Polarization of immune responses in fish: The 'macrophages first' point of view

Geert F. Wiegertjes*, Annelieke S. Wentzel, Herman P. Spaink, Philip M. Elks, Inge R. Fink

*Corresponding author for this work

Research output: Contribution to journalArticleAcademicpeer-review

92 Citations (Scopus)


In this review, we support taking polarized immune responses in teleost fish from a 'macrophage first' point of view, a hypothesis that reverts the dichotomous T helper (TH)1 and TH2 driving forces by building on the idea of conservation of innate immune responses in lower vertebrates. It is plausible that the initial trigger for macrophage polarization into M1 (inflammation) or M2 (healing) could rely only on sensing microbial/parasite infection or other innate danger signals, without the influence of adaptive immunity. Given the long and ongoing debate on the presence/absence of a typical TH1 cytokine environment and, in particular, TH2 cytokine environment in fish immune responses, it stands out that the presence of macrophages with polarized phenotypes, alike M1 and M2, have been relatively easy to demonstrate for fish. We summarize in short present knowledge in teleost fish on those cytokines considered most critical to the dichotomous development of TH1/M1 and TH2/M2 polarization, in particular, but not exclusively, interferon-γ and interleukin (IL)-4/IL-13. We review, in more detail, polarization of fish immune responses taken from the macrophage point of view for which we adopted the simple nomenclature of M1 and M2. We discuss inducible nitric oxide synthase, or NOS-2, as a reliable M1 marker and arginase-2 as a reliable M2 marker for teleost fish and discuss the value of these macrophage markers for the generation of zebrafish reporter lines to study M1/M2 polarization in vivo.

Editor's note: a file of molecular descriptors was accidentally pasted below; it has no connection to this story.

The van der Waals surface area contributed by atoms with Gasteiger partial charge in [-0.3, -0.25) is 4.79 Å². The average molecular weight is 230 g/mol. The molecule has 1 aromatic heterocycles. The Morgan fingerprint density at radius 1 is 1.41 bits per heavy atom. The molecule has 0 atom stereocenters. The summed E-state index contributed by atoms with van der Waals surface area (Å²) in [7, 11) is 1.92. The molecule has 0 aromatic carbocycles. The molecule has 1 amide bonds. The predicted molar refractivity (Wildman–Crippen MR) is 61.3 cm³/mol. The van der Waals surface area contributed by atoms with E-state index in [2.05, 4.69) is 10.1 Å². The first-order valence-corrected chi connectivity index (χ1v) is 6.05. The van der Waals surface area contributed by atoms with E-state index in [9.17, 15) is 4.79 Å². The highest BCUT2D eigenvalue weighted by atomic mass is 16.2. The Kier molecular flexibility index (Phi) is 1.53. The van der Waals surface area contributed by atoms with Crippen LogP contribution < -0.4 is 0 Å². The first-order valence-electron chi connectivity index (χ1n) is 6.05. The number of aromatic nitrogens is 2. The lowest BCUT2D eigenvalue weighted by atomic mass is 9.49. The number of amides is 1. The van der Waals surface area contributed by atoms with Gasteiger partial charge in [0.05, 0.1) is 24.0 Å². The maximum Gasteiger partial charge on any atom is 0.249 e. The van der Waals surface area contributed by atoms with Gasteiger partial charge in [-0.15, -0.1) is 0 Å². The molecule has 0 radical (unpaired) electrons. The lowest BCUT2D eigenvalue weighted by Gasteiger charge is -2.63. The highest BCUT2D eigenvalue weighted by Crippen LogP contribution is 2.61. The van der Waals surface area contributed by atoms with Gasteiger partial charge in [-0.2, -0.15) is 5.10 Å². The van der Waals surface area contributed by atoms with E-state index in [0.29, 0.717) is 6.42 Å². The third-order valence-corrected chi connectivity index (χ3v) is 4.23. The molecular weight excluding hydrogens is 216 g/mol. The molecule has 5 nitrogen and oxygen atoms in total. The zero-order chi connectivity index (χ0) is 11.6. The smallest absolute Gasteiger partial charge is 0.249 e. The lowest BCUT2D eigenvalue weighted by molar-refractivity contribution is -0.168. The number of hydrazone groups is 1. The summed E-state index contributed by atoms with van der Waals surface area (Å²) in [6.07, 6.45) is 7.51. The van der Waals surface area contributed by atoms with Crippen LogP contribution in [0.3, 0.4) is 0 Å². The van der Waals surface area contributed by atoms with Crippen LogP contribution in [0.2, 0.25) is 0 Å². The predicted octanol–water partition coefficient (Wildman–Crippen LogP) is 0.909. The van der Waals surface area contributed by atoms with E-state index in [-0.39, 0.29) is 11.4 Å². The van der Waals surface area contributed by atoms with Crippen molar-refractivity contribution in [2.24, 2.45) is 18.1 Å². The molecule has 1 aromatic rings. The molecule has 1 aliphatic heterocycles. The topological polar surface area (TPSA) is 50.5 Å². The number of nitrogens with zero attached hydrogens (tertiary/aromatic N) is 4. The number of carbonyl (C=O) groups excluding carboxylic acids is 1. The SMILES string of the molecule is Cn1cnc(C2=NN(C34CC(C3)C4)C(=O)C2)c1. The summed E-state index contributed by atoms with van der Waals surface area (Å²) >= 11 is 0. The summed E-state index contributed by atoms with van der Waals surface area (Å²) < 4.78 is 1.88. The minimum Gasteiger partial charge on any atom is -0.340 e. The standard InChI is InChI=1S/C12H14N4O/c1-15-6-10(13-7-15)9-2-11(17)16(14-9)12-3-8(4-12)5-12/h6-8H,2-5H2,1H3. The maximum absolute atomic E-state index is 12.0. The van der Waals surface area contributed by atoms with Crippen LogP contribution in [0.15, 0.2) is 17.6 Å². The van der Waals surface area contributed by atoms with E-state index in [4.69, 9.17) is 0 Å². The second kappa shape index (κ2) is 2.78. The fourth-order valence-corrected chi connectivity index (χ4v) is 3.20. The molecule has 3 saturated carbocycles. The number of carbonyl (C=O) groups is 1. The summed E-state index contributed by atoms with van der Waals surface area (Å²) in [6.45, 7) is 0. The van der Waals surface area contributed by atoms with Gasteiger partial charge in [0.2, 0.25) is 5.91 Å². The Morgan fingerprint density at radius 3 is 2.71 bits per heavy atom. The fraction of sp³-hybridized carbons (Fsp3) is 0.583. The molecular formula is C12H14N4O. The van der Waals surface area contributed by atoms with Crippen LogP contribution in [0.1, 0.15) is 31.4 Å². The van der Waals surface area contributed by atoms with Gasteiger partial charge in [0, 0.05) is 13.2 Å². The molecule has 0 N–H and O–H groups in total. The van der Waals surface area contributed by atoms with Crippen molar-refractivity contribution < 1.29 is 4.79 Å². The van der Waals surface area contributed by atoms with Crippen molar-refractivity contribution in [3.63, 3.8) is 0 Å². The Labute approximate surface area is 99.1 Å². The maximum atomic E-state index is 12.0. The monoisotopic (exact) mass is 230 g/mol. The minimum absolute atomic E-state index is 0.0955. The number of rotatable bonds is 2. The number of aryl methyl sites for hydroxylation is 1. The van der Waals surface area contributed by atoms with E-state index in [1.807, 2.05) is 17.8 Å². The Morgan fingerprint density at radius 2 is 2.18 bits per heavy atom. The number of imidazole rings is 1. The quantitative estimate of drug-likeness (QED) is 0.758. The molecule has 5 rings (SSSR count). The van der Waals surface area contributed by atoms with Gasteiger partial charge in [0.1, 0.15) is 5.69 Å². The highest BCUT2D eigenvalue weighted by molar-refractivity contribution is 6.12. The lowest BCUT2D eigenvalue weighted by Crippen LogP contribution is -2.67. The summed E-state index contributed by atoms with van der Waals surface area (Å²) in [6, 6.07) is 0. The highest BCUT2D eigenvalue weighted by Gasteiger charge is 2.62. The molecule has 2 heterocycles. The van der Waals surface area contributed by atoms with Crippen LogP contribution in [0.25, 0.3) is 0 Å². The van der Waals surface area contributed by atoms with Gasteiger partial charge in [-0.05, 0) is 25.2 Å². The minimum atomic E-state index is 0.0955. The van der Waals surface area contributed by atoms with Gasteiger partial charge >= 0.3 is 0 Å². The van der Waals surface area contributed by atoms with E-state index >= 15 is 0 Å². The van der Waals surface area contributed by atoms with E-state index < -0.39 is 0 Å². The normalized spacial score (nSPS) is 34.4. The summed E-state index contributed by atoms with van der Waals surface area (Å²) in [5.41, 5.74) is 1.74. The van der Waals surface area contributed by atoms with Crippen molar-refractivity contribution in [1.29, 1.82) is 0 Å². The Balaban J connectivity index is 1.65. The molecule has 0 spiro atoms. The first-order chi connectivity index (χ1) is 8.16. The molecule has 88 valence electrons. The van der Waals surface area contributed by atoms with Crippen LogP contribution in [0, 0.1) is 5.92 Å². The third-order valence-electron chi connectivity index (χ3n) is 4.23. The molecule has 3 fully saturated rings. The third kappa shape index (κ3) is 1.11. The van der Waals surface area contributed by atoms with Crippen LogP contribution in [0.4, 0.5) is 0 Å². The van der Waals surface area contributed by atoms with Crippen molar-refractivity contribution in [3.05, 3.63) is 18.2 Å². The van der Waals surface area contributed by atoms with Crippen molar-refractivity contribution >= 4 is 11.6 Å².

Original languageEnglish
Article number69
Pages (from-to)146-156
JournalMolecular Immunology
Publication statusPublished - 2016


  • Arginase
  • Fish
  • INOS
  • LPS
  • Macrophage polarization
  • Zebrafish


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